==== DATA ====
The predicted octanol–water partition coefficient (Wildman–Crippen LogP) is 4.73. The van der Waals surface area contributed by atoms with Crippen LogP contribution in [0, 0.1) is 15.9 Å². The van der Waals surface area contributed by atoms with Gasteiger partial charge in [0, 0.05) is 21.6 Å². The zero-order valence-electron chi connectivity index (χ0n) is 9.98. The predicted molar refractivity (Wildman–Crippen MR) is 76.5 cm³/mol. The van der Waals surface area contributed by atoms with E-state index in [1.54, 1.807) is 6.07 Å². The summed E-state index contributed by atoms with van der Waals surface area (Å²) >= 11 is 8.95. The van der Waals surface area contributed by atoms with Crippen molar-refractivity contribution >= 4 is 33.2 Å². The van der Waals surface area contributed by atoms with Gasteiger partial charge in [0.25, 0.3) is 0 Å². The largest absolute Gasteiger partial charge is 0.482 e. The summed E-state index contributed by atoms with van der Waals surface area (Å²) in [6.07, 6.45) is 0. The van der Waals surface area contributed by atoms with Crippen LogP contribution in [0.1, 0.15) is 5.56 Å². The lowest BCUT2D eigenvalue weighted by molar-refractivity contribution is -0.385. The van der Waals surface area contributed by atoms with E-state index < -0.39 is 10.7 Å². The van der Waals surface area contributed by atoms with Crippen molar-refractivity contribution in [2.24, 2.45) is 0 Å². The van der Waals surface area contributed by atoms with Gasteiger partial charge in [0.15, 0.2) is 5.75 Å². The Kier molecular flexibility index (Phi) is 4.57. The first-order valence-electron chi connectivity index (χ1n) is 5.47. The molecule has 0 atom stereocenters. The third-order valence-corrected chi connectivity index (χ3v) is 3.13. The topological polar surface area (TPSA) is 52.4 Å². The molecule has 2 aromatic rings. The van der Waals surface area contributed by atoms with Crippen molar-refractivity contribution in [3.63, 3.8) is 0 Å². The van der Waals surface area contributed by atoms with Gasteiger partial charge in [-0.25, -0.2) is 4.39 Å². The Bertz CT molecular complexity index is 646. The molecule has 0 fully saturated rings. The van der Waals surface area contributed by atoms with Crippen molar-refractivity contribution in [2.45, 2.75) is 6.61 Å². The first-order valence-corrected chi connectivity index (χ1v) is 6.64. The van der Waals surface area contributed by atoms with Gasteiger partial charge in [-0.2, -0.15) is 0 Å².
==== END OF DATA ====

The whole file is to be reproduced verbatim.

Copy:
The predicted octanol–water partition coefficient (Wildman–Crippen LogP) is 4.73. The van der Waals surface area contributed by atoms with Crippen LogP contribution in [0, 0.1) is 15.9 Å². The van der Waals surface area contributed by atoms with Gasteiger partial charge in [0, 0.05) is 21.6 Å². The zero-order valence-electron chi connectivity index (χ0n) is 9.98. The predicted molar refractivity (Wildman–Crippen MR) is 76.5 cm³/mol. The van der Waals surface area contributed by atoms with E-state index in [1.54, 1.807) is 6.07 Å². The summed E-state index contributed by atoms with van der Waals surface area (Å²) >= 11 is 8.95. The van der Waals surface area contributed by atoms with Crippen molar-refractivity contribution >= 4 is 33.2 Å². The van der Waals surface area contributed by atoms with Gasteiger partial charge in [0.25, 0.3) is 0 Å². The largest absolute Gasteiger partial charge is 0.482 e. The summed E-state index contributed by atoms with van der Waals surface area (Å²) in [6.07, 6.45) is 0. The van der Waals surface area contributed by atoms with Crippen LogP contribution in [0.1, 0.15) is 5.56 Å². The lowest BCUT2D eigenvalue weighted by molar-refractivity contribution is -0.385. The van der Waals surface area contributed by atoms with E-state index < -0.39 is 10.7 Å². The van der Waals surface area contributed by atoms with Crippen molar-refractivity contribution in [2.24, 2.45) is 0 Å². The van der Waals surface area contributed by atoms with Gasteiger partial charge in [0.15, 0.2) is 5.75 Å². The Kier molecular flexibility index (Phi) is 4.57. The first-order valence-electron chi connectivity index (χ1n) is 5.47. The molecule has 0 atom stereocenters. The third-order valence-corrected chi connectivity index (χ3v) is 3.13. The topological polar surface area (TPSA) is 52.4 Å². The molecule has 2 aromatic rings. The van der Waals surface area contributed by atoms with Crippen molar-refractivity contribution in [3.63, 3.8) is 0 Å². The van der Waals surface area contributed by atoms with Gasteiger partial charge in [-0.25, -0.2) is 4.39 Å². The Bertz CT molecular complexity index is 646. The molecule has 0 fully saturated rings. The van der Waals surface area contributed by atoms with Crippen molar-refractivity contribution in [2.45, 2.75) is 6.61 Å². The first-order valence-corrected chi connectivity index (χ1v) is 6.64. The van der Waals surface area contributed by atoms with Gasteiger partial charge in [-0.2, -0.15) is 0 Å².